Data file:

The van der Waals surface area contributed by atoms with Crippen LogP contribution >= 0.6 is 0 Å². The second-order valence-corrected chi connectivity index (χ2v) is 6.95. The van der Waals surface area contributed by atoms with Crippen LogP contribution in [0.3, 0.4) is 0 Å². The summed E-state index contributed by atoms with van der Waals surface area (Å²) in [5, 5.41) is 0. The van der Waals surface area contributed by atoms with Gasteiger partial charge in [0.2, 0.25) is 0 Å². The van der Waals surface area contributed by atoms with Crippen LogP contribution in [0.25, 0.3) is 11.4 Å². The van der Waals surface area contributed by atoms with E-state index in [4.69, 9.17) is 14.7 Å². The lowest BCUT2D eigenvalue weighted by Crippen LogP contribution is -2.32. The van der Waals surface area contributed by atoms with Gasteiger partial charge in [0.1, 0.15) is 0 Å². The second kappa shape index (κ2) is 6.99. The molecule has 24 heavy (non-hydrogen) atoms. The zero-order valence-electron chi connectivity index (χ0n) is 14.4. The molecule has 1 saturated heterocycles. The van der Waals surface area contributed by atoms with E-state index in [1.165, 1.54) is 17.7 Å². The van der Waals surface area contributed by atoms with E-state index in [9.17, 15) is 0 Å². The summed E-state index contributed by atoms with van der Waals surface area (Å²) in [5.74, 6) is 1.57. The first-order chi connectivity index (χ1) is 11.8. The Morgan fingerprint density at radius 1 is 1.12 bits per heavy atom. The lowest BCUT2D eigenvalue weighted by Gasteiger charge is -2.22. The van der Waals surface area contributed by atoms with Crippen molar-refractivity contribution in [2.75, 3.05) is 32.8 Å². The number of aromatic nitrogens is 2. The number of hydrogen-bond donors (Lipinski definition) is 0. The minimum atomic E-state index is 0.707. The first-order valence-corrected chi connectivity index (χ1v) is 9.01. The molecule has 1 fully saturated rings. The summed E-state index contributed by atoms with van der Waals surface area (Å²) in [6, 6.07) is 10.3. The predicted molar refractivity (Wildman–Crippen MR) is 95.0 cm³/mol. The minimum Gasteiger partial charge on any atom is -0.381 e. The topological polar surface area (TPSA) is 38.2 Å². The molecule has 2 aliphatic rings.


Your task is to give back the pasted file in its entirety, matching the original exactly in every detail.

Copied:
The van der Waals surface area contributed by atoms with Crippen LogP contribution >= 0.6 is 0 Å². The second-order valence-corrected chi connectivity index (χ2v) is 6.95. The van der Waals surface area contributed by atoms with Crippen LogP contribution in [0.3, 0.4) is 0 Å². The summed E-state index contributed by atoms with van der Waals surface area (Å²) in [5, 5.41) is 0. The van der Waals surface area contributed by atoms with Gasteiger partial charge in [0.2, 0.25) is 0 Å². The van der Waals surface area contributed by atoms with Crippen LogP contribution in [0.25, 0.3) is 11.4 Å². The van der Waals surface area contributed by atoms with E-state index in [4.69, 9.17) is 14.7 Å². The lowest BCUT2D eigenvalue weighted by Crippen LogP contribution is -2.32. The van der Waals surface area contributed by atoms with Gasteiger partial charge in [0.1, 0.15) is 0 Å². The second kappa shape index (κ2) is 6.99. The molecule has 24 heavy (non-hydrogen) atoms. The zero-order valence-electron chi connectivity index (χ0n) is 14.4. The molecule has 1 saturated heterocycles. The van der Waals surface area contributed by atoms with E-state index in [1.165, 1.54) is 17.7 Å². The van der Waals surface area contributed by atoms with E-state index in [9.17, 15) is 0 Å². The summed E-state index contributed by atoms with van der Waals surface area (Å²) in [5.74, 6) is 1.57. The first-order chi connectivity index (χ1) is 11.8. The Morgan fingerprint density at radius 1 is 1.12 bits per heavy atom. The lowest BCUT2D eigenvalue weighted by Gasteiger charge is -2.22. The van der Waals surface area contributed by atoms with Crippen molar-refractivity contribution in [2.75, 3.05) is 32.8 Å². The number of aromatic nitrogens is 2. The number of hydrogen-bond donors (Lipinski definition) is 0. The minimum atomic E-state index is 0.707. The first-order valence-corrected chi connectivity index (χ1v) is 9.01. The molecule has 1 fully saturated rings. The summed E-state index contributed by atoms with van der Waals surface area (Å²) in [6, 6.07) is 10.3. The predicted molar refractivity (Wildman–Crippen MR) is 95.0 cm³/mol. The minimum Gasteiger partial charge on any atom is -0.381 e. The topological polar surface area (TPSA) is 38.2 Å². The molecule has 2 aliphatic rings.